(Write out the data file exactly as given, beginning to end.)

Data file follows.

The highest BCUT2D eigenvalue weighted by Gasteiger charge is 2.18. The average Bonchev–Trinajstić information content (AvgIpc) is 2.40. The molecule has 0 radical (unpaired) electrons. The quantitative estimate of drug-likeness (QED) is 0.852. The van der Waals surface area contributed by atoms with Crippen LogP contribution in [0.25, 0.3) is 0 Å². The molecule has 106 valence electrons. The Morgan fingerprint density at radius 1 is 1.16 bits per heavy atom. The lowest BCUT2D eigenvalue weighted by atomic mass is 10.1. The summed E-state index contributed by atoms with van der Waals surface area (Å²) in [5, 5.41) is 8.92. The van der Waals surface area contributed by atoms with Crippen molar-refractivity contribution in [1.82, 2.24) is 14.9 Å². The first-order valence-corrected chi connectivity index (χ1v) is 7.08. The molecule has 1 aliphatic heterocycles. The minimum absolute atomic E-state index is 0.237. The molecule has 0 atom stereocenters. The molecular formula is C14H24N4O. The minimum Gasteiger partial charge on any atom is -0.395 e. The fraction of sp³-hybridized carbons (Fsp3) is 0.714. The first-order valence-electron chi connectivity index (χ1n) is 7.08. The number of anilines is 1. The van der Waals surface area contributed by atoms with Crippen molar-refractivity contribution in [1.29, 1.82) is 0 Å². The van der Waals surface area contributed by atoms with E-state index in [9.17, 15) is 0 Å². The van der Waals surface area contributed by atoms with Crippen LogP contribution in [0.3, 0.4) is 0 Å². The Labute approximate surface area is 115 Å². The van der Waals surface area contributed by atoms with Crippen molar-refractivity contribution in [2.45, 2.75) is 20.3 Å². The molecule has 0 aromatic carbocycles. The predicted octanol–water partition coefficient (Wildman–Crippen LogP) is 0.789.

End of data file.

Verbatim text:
The highest BCUT2D eigenvalue weighted by Gasteiger charge is 2.18. The average Bonchev–Trinajstić information content (AvgIpc) is 2.40. The molecule has 0 radical (unpaired) electrons. The quantitative estimate of drug-likeness (QED) is 0.852. The van der Waals surface area contributed by atoms with Crippen LogP contribution in [0.25, 0.3) is 0 Å². The molecule has 106 valence electrons. The Morgan fingerprint density at radius 1 is 1.16 bits per heavy atom. The lowest BCUT2D eigenvalue weighted by atomic mass is 10.1. The summed E-state index contributed by atoms with van der Waals surface area (Å²) in [5, 5.41) is 8.92. The van der Waals surface area contributed by atoms with Crippen molar-refractivity contribution in [1.82, 2.24) is 14.9 Å². The first-order valence-corrected chi connectivity index (χ1v) is 7.08. The molecule has 1 aliphatic heterocycles. The minimum absolute atomic E-state index is 0.237. The molecule has 0 atom stereocenters. The molecular formula is C14H24N4O. The minimum Gasteiger partial charge on any atom is -0.395 e. The fraction of sp³-hybridized carbons (Fsp3) is 0.714. The first-order valence-electron chi connectivity index (χ1n) is 7.08. The number of anilines is 1. The van der Waals surface area contributed by atoms with Crippen molar-refractivity contribution in [1.29, 1.82) is 0 Å². The van der Waals surface area contributed by atoms with E-state index in [9.17, 15) is 0 Å². The van der Waals surface area contributed by atoms with Crippen LogP contribution in [0.3, 0.4) is 0 Å². The Labute approximate surface area is 115 Å². The van der Waals surface area contributed by atoms with Crippen molar-refractivity contribution in [2.45, 2.75) is 20.3 Å². The molecule has 0 aromatic carbocycles. The predicted octanol–water partition coefficient (Wildman–Crippen LogP) is 0.789.